Section 47, comment e, of the same Restatement sets forth an additional rule that appears to be clearly applicable to the case before us:
"Where the plaintiff brings an action upon the judgment the defendant cannot collaterally attack the judgment. The defendant cannot avail himself of defenses which he might have interposed in the original action. It is immaterial whether he did in fact interpose such defenses in the original action or whether he failed to do so."
This rule applies not only to money judgments at law but also to decrees in equity directing the defendant to pay to the plaintiff a sum of money. Id., comment g. See also Sherrer v. Sherrer, 334 U.S. 343, 352, 68 S. Ct. 1087, 92 L. Ed. 1429.
The decree of the Middlesex Probate Court on the petition brought under Mass.G.L. c. 208, § 35, is no bar to this action. Helgesson v. Helgesson, supra.
The proceedings instituted by the plaintiff against the defendant in the Massachusetts courts under the uniform reciprocal enforcement of support act, and the orders made by the courts in those proceedings, together with acceptance by the plaintiff of payments made by the defendant for the support of the minor child in compliance with such orders do not, contrary to the contentions of the defendant, affect the enforcibility of the alimony provisions of the California judgment. The remedies provided by that act are in addition to and not in substitution for any other remedy. Mass. G.L. c. 273A, § 2.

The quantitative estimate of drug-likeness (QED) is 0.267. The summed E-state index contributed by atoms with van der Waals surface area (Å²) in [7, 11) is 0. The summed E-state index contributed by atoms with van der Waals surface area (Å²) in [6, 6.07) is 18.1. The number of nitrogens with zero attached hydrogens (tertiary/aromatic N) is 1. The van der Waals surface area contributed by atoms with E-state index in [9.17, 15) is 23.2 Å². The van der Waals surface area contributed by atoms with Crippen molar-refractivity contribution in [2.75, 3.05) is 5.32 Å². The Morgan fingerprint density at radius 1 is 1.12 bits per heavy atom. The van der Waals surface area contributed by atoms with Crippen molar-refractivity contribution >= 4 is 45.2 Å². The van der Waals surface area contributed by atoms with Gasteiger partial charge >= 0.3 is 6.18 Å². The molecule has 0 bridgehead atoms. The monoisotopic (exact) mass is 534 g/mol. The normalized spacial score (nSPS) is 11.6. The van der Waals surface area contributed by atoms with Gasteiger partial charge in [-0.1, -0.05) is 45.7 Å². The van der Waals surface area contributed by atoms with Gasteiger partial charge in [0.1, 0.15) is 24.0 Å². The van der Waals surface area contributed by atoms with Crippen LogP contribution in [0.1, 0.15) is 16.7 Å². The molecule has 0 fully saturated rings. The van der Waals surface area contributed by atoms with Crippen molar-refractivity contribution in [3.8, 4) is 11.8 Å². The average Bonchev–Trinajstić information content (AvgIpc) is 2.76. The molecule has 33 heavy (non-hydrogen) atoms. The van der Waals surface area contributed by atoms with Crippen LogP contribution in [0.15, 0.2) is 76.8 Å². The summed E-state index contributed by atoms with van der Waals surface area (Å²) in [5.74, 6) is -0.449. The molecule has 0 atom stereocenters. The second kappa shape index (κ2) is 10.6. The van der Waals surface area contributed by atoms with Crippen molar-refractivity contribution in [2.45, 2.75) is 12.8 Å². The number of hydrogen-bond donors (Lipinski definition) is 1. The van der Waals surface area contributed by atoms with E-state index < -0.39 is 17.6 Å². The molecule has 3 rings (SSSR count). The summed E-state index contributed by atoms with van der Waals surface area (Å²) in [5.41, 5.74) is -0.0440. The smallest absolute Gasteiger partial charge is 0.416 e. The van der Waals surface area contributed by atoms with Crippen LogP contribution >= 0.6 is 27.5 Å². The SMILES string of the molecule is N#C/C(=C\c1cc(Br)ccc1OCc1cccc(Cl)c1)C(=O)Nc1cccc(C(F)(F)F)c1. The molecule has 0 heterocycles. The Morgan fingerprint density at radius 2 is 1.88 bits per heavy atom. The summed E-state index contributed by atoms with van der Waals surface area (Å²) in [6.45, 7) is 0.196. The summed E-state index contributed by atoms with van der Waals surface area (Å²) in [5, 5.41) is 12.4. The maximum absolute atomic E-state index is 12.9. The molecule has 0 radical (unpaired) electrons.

The California judgment has never been revoked or modified. California law does not permit revocation or modification of alimony installments that have already accrued. Cal.Civil Code, § 139, as amended by Stats.1951, ch. 1700, § 7. Under these circumstances accrued alimony installments fall within the protection of the full faith and credit clause of the Constitution of the United States, art. 4, § 1. Sistare v. Sistare, 1909, 218 U.S. 1, 30 S. Ct. 682, 54 L. Ed. 905.
I hold, therefore, that the plaintiff is entitled to have her judgment given full faith and credit under the Constitution of the United States.
Since there is no genuine issue as to any material fact, and since the moving party is entitled to a judgment as a matter of law, the motion for summary judgment is granted.
Judgment will be entered for the plaintiff in the amount of $11,600.